Chicago: the Windy City
Just a couple days after leaving Greece, we were on a flight to Chicago, as a friend of mine was getting married there in a few days’ time. Roser had never visited the city before and the last time I had been there to see more than O’Hare Airport was when I was sixteen and taking a summer course with the Art Institute. We were in for a busy week – although we admittedly didn’t get much done the day after the wedding and its open bar reception. 😉
We stayed in Lakeview, which, while not downtown Chicago, is an interesting area in its own right. There are two independent cinemas – the Brew & View and the Music Box Theatre (where we watched the rather bizarre documentary The Wolfpack) – and if you are a baseball fan (or a bit curious about the sport), you can head to Wrigley Field. There are also a number of great bars, restaurants, and cafés (in addition to almost constant food-tasting markets and festivals in the summer). For your morning caffeine fix, you can try Argo Tea or Intelligentsia, or if you’re looking for something more substantial, head to Kanela for an American-style brunch with Greek influence. The Chicago Bagel Authority has steamed – and slightly soggy, but nonetheless tasty – bagel sandwiches and open mic nights on Thursdays, and later on in the evening you can try one of the cocktails (and order a bowl of the fantastic guacamole) at Barcocina or hang out at Schubas.
We spent a significant amount of time (and money) browsing the Lakeview bookstores that week: Graham Crackers Comics (where we saw a talking Jabba the Hutt cuddly toy and the on-duty staff member seemed to be rather fond of the Frozen soundtrack) and Chicago Comics, Bookman´s Corner (one of those secondhand places with piles of disorganized books everywhere – this tends to drive me a little crazy because I like being able to find things, but some people swear by it), The Bookworks (a much tidier secondhand bookshop with a great selection), and Unabridged Books (possibly our favourite). In the last, there were many newbooks that were less than half price, the fiction and travel sections were fantastic, and the recommendations cards were some of the best I’ve seen in a bookstore. We also stopped by Reckless Records, which, in addition to a wide selection of music, had DVDs, books, and even old VHS tapes.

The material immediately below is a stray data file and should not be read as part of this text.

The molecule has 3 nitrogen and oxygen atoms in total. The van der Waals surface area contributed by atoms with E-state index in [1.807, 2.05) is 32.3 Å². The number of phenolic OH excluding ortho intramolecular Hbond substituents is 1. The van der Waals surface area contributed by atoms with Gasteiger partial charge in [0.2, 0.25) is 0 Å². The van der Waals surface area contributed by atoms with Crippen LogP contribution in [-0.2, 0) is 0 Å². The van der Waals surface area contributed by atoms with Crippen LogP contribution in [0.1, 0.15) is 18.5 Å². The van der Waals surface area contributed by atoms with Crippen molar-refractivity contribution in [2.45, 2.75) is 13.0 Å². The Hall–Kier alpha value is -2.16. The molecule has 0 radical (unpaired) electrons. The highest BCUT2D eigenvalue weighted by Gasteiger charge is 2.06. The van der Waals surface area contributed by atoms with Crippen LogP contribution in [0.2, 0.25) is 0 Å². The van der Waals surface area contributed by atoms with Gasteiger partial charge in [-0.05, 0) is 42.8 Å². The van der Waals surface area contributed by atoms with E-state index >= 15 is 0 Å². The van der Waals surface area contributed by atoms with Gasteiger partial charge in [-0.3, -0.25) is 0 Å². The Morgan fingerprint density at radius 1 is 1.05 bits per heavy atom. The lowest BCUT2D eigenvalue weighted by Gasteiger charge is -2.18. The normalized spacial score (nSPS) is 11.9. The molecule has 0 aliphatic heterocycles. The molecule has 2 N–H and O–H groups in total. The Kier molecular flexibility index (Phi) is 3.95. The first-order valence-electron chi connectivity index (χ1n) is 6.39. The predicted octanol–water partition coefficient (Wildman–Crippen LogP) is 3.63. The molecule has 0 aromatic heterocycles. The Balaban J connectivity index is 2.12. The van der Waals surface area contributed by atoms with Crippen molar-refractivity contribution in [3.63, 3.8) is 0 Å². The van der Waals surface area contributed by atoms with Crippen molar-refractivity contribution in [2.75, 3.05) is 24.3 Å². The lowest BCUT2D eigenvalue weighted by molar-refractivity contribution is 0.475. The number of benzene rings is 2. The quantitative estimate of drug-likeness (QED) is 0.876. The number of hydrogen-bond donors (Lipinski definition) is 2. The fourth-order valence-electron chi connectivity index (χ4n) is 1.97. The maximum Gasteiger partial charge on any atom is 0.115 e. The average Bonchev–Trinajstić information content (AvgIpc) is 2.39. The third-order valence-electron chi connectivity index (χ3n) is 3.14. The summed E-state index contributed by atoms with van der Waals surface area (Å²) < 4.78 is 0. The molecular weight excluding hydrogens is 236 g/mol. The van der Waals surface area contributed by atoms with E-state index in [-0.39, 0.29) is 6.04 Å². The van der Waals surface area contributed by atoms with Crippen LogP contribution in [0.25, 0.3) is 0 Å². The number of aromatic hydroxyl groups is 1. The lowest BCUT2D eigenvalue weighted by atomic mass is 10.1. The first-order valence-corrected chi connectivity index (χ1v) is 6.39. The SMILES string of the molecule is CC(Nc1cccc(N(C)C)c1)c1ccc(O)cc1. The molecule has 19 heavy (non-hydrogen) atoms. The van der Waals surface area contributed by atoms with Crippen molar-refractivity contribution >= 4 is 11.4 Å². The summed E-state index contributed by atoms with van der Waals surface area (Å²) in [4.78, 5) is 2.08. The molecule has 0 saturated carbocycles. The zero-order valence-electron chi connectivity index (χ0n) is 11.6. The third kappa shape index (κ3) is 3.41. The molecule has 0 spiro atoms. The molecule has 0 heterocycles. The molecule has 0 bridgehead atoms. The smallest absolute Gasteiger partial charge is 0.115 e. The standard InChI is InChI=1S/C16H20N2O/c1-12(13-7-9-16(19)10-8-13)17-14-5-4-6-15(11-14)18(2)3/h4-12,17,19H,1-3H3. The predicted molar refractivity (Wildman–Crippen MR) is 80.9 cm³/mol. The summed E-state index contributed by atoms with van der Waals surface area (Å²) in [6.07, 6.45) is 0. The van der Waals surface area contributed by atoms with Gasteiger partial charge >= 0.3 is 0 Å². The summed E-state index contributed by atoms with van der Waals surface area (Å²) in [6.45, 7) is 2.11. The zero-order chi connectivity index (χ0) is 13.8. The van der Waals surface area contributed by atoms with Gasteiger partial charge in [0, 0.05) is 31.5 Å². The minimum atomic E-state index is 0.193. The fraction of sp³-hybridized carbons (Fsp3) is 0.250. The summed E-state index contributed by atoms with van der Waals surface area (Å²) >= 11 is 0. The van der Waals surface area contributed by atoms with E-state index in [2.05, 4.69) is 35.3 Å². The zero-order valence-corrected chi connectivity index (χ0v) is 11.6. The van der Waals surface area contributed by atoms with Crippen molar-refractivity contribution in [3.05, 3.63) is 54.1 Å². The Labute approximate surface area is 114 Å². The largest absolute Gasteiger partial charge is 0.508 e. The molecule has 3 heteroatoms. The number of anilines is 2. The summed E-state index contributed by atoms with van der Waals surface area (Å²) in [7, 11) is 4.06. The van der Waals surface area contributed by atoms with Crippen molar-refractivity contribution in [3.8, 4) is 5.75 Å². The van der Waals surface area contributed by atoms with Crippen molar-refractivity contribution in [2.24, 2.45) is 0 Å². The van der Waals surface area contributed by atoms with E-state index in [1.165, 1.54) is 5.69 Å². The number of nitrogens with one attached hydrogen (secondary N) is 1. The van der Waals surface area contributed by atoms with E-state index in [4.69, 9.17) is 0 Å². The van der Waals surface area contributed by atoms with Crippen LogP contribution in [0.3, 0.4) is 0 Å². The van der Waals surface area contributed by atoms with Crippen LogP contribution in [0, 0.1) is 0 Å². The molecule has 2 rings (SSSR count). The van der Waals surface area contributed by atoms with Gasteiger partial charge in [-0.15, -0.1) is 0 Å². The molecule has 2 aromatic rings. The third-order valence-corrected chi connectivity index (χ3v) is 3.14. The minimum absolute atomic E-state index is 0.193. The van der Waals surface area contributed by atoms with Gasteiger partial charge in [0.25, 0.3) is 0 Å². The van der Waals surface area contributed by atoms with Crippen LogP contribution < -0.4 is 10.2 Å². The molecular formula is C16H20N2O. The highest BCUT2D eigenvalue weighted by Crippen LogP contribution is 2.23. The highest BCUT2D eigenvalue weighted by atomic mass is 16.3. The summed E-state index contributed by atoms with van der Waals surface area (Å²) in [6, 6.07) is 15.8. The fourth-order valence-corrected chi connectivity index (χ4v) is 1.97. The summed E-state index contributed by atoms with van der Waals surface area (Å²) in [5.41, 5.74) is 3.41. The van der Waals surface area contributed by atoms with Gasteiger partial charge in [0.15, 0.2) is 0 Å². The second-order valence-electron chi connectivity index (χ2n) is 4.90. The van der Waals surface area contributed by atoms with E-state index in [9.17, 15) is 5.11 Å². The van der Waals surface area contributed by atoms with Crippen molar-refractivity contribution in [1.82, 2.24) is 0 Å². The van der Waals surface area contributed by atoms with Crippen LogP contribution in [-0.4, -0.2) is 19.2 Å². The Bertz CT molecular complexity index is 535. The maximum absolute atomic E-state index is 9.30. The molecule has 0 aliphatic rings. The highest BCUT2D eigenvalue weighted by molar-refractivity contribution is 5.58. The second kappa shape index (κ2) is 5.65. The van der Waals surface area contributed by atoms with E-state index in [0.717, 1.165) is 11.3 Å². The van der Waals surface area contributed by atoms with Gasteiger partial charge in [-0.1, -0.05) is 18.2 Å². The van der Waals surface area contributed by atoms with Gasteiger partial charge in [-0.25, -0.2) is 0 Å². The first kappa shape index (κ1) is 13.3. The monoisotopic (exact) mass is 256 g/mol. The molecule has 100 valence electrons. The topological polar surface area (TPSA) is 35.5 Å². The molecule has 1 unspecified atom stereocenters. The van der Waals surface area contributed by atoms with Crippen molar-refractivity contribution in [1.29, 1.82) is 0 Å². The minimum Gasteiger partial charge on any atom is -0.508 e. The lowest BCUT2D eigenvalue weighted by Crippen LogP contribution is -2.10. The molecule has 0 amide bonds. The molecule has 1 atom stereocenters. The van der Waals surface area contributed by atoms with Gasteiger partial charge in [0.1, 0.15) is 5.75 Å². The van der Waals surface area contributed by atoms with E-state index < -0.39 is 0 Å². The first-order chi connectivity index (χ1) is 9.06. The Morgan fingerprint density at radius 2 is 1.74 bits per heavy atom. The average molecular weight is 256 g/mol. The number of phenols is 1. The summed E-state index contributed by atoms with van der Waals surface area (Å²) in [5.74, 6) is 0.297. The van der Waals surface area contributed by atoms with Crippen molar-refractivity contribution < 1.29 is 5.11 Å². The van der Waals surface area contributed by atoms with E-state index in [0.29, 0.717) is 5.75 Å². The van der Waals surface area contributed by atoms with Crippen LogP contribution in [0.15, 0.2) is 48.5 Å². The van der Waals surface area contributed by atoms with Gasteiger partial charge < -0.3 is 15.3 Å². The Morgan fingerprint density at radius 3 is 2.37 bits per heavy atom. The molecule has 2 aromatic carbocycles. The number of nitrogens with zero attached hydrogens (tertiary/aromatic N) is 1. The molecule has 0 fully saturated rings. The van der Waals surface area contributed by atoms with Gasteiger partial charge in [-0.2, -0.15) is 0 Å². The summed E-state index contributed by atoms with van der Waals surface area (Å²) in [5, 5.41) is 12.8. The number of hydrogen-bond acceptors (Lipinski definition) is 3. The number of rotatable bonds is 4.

One evening, we headed north of Lakeview to see the Neo-Futurists perform Too Much Light Makes the Baby Goes Blind, which was absolutely fantastic. If you are ever in Chicago, go. Then we had shrimp rolls, pho, and noodles at Tank Noodle, just a short walk away from the performance venue.
Needless to say, we didn’t ignore downtown Chicago either. We walked south through Lincoln Park and visited its zoo (small but well laid out – and free), before heading to Portillo’s (a cafeteria-style restaurant whose decorations make it feel like a theme park) for a bacon burger and Chicago-style hotdog. After lunch, we visited the Museum of Contemporary Art, which in addition to hosting a couple fantastic exhibitions (including The Freedom Principle: Experiments in Art and Music, 1965 to Now) also had an unusually interesting museum store.
It’s impossible to see all of downtown Chicago in a day, so we went back, once for sushi and cocktails at Roka Akor (though we preferred the less expensive Kamehachi, in Lakeview) and again for the Architecture Foundation Boat Tour (pricier than some of the other boat tours but recommended to us by almost every Chicagoan we talked to and widely agreed to be the best one in the city).
We also visited the Chicago Cultural Center, a former library that now hosts a number of free temporary exhibits (when we were there, they were showcasing house music, Archibald Motley, and Valmor product ads), before walking through the Millennium and Grant parks and having beer at the Artist’s Cafe across the road (overpriced, but still nicer and cheaper than many places in the very touristy vicinity).
Our last day, we took the train to the south side of the city to see the University of Chicago campus and its Oriental Institute, a great little museum with free entry (we were planning to head to the Smart Museum, too, but it was temporarily closed).
We walked through Washington Park and visited the Fountain of Time on our way, and then had bagels and a smoothie at Robust Coffee Lounge. We also headed to Jackson Park with the goal of heading to its Japanese garden, unfortunately closed off for renovations.
Our final stop was Oz Park, just south of Lakeview, which is home to the Emerald City Gardens and statues of Dorothy and her friends (not a must-see, but fun if you’re in the area).
If you know Chicago at all, you’ve probably noticed there are some obvious things missing from this blog post, like the Art Institute of Chicago (often considered one of the best museums in the world, with a price to match), the Museum of Science and Industry (ditto), the Field Museum, and Navy Pier. Nor did we head to Chinatown, get Indian food on Devon Street, or attend one of the many summer open air concerts. But one of the great things about the city is that there is always more to do, and we are looking forward to going back at some point and picking up where we left off.
I’ll end this post by saying that it’s a real shame that (from what I’ve seen) many people seem to forget Chicago and focus on the US coasts. This city is easily as great a place to visit as San Francisco and New York, so if you are heading to the US in the future, consider adding the Windy City to your itinerary!